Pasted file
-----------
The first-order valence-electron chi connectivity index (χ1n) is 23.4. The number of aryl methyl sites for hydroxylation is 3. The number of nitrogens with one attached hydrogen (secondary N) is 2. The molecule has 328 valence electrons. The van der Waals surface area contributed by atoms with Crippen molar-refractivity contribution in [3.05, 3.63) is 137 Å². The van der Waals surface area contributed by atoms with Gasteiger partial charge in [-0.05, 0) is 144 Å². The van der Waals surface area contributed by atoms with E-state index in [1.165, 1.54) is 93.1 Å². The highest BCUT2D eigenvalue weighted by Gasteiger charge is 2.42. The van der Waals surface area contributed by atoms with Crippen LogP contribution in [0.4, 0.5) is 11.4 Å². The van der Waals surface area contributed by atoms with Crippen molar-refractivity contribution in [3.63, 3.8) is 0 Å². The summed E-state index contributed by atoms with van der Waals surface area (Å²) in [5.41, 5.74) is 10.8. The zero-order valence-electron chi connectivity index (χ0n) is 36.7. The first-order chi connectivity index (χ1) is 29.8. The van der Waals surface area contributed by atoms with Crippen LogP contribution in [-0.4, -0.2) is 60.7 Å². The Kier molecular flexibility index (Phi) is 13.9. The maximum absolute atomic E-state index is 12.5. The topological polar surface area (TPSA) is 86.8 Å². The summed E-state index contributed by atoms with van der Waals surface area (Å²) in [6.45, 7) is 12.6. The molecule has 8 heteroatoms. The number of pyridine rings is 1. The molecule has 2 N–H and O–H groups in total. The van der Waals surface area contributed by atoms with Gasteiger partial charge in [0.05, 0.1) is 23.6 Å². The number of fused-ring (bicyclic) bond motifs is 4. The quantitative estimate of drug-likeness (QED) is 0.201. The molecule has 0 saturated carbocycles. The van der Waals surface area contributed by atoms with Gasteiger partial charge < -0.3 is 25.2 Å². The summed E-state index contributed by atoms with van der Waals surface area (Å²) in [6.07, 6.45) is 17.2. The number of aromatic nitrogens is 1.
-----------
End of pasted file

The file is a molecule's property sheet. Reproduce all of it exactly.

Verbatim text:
The first-order valence-electron chi connectivity index (χ1n) is 23.4. The number of aryl methyl sites for hydroxylation is 3. The number of nitrogens with one attached hydrogen (secondary N) is 2. The molecule has 328 valence electrons. The van der Waals surface area contributed by atoms with Crippen molar-refractivity contribution in [3.05, 3.63) is 137 Å². The van der Waals surface area contributed by atoms with Gasteiger partial charge in [-0.05, 0) is 144 Å². The van der Waals surface area contributed by atoms with E-state index in [1.165, 1.54) is 93.1 Å². The highest BCUT2D eigenvalue weighted by Gasteiger charge is 2.42. The van der Waals surface area contributed by atoms with Crippen LogP contribution in [0.4, 0.5) is 11.4 Å². The van der Waals surface area contributed by atoms with Crippen molar-refractivity contribution in [3.63, 3.8) is 0 Å². The summed E-state index contributed by atoms with van der Waals surface area (Å²) in [5.41, 5.74) is 10.8. The zero-order valence-electron chi connectivity index (χ0n) is 36.7. The first-order chi connectivity index (χ1) is 29.8. The van der Waals surface area contributed by atoms with Crippen LogP contribution in [-0.4, -0.2) is 60.7 Å². The Kier molecular flexibility index (Phi) is 13.9. The maximum absolute atomic E-state index is 12.5. The topological polar surface area (TPSA) is 86.8 Å². The summed E-state index contributed by atoms with van der Waals surface area (Å²) in [6.45, 7) is 12.6. The molecule has 8 heteroatoms. The number of pyridine rings is 1. The molecule has 2 N–H and O–H groups in total. The van der Waals surface area contributed by atoms with Gasteiger partial charge in [0.05, 0.1) is 23.6 Å². The number of fused-ring (bicyclic) bond motifs is 4. The quantitative estimate of drug-likeness (QED) is 0.201. The molecule has 0 saturated carbocycles. The van der Waals surface area contributed by atoms with Gasteiger partial charge < -0.3 is 25.2 Å². The summed E-state index contributed by atoms with van der Waals surface area (Å²) in [6.07, 6.45) is 17.2. The number of aromatic nitrogens is 1.